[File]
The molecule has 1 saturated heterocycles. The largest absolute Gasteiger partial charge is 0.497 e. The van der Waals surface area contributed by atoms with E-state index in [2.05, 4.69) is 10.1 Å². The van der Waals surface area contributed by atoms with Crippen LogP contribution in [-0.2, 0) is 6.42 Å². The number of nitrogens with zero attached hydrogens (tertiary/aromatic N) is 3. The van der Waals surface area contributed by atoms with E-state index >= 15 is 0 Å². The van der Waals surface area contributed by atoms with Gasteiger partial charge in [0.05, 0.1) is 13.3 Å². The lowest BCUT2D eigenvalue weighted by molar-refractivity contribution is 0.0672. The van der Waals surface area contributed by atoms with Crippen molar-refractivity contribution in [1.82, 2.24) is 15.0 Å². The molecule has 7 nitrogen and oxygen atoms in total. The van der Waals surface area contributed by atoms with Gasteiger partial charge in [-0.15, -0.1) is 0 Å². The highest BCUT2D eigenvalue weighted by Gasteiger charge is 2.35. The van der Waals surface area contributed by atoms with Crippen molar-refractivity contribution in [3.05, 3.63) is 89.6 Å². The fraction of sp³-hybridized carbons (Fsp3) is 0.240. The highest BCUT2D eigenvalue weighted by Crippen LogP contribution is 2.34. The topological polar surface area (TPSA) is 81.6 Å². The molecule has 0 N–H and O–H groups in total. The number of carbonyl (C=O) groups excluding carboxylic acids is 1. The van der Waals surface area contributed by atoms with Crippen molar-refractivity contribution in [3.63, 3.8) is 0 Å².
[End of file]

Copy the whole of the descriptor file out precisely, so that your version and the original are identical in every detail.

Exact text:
The molecule has 1 saturated heterocycles. The largest absolute Gasteiger partial charge is 0.497 e. The van der Waals surface area contributed by atoms with E-state index in [2.05, 4.69) is 10.1 Å². The van der Waals surface area contributed by atoms with Crippen LogP contribution in [-0.2, 0) is 6.42 Å². The number of nitrogens with zero attached hydrogens (tertiary/aromatic N) is 3. The van der Waals surface area contributed by atoms with E-state index >= 15 is 0 Å². The van der Waals surface area contributed by atoms with Gasteiger partial charge in [0.05, 0.1) is 13.3 Å². The lowest BCUT2D eigenvalue weighted by molar-refractivity contribution is 0.0672. The van der Waals surface area contributed by atoms with Crippen molar-refractivity contribution in [1.82, 2.24) is 15.0 Å². The molecule has 7 nitrogen and oxygen atoms in total. The van der Waals surface area contributed by atoms with Gasteiger partial charge in [-0.15, -0.1) is 0 Å². The highest BCUT2D eigenvalue weighted by Gasteiger charge is 2.35. The van der Waals surface area contributed by atoms with Crippen molar-refractivity contribution in [3.05, 3.63) is 89.6 Å². The fraction of sp³-hybridized carbons (Fsp3) is 0.240. The highest BCUT2D eigenvalue weighted by Crippen LogP contribution is 2.34. The topological polar surface area (TPSA) is 81.6 Å². The molecule has 0 N–H and O–H groups in total. The number of carbonyl (C=O) groups excluding carboxylic acids is 1. The van der Waals surface area contributed by atoms with Crippen molar-refractivity contribution in [3.63, 3.8) is 0 Å².